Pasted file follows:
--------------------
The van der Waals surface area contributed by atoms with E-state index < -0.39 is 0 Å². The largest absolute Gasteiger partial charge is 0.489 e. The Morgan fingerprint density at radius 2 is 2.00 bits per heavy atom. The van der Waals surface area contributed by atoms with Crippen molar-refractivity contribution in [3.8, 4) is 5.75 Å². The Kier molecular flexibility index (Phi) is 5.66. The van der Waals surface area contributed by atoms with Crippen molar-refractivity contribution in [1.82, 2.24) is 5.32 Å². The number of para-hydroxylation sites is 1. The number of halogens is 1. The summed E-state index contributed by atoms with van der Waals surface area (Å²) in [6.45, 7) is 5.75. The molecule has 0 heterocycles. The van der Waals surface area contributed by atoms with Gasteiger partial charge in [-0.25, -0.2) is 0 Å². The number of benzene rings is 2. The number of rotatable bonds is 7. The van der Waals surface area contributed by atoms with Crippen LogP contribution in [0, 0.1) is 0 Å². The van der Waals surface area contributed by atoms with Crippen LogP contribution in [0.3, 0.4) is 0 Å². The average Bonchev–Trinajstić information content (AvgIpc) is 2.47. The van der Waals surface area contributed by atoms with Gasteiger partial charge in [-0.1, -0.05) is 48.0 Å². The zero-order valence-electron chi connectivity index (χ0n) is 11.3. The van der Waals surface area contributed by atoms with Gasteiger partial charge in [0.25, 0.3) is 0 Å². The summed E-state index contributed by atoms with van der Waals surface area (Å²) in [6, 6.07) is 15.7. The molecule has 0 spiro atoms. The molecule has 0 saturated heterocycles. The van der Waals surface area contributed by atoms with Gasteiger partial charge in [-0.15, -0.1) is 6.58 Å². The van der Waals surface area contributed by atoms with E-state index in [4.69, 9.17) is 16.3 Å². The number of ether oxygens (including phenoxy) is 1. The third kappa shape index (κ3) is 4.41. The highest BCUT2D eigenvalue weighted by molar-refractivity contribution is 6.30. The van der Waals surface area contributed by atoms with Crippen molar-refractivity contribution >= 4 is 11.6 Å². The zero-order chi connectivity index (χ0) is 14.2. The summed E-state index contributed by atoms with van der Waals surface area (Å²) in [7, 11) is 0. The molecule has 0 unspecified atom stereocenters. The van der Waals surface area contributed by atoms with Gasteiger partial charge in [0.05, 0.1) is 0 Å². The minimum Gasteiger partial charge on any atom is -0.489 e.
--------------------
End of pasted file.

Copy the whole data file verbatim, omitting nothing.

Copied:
The van der Waals surface area contributed by atoms with E-state index < -0.39 is 0 Å². The largest absolute Gasteiger partial charge is 0.489 e. The Morgan fingerprint density at radius 2 is 2.00 bits per heavy atom. The van der Waals surface area contributed by atoms with Crippen molar-refractivity contribution in [3.8, 4) is 5.75 Å². The Kier molecular flexibility index (Phi) is 5.66. The van der Waals surface area contributed by atoms with Crippen molar-refractivity contribution in [1.82, 2.24) is 5.32 Å². The number of para-hydroxylation sites is 1. The number of halogens is 1. The summed E-state index contributed by atoms with van der Waals surface area (Å²) in [6.45, 7) is 5.75. The molecule has 0 heterocycles. The van der Waals surface area contributed by atoms with Gasteiger partial charge in [-0.25, -0.2) is 0 Å². The number of benzene rings is 2. The number of rotatable bonds is 7. The van der Waals surface area contributed by atoms with Crippen LogP contribution in [0, 0.1) is 0 Å². The van der Waals surface area contributed by atoms with Crippen LogP contribution in [0.3, 0.4) is 0 Å². The average Bonchev–Trinajstić information content (AvgIpc) is 2.47. The van der Waals surface area contributed by atoms with Gasteiger partial charge in [-0.1, -0.05) is 48.0 Å². The zero-order valence-electron chi connectivity index (χ0n) is 11.3. The van der Waals surface area contributed by atoms with Gasteiger partial charge in [0.25, 0.3) is 0 Å². The summed E-state index contributed by atoms with van der Waals surface area (Å²) in [6, 6.07) is 15.7. The molecule has 0 spiro atoms. The molecule has 0 saturated heterocycles. The van der Waals surface area contributed by atoms with Gasteiger partial charge in [-0.15, -0.1) is 6.58 Å². The van der Waals surface area contributed by atoms with E-state index in [4.69, 9.17) is 16.3 Å². The number of ether oxygens (including phenoxy) is 1. The third kappa shape index (κ3) is 4.41. The highest BCUT2D eigenvalue weighted by molar-refractivity contribution is 6.30. The van der Waals surface area contributed by atoms with Crippen molar-refractivity contribution >= 4 is 11.6 Å². The zero-order chi connectivity index (χ0) is 14.2. The summed E-state index contributed by atoms with van der Waals surface area (Å²) in [7, 11) is 0. The molecule has 0 unspecified atom stereocenters. The van der Waals surface area contributed by atoms with Gasteiger partial charge in [0.05, 0.1) is 0 Å². The minimum Gasteiger partial charge on any atom is -0.489 e.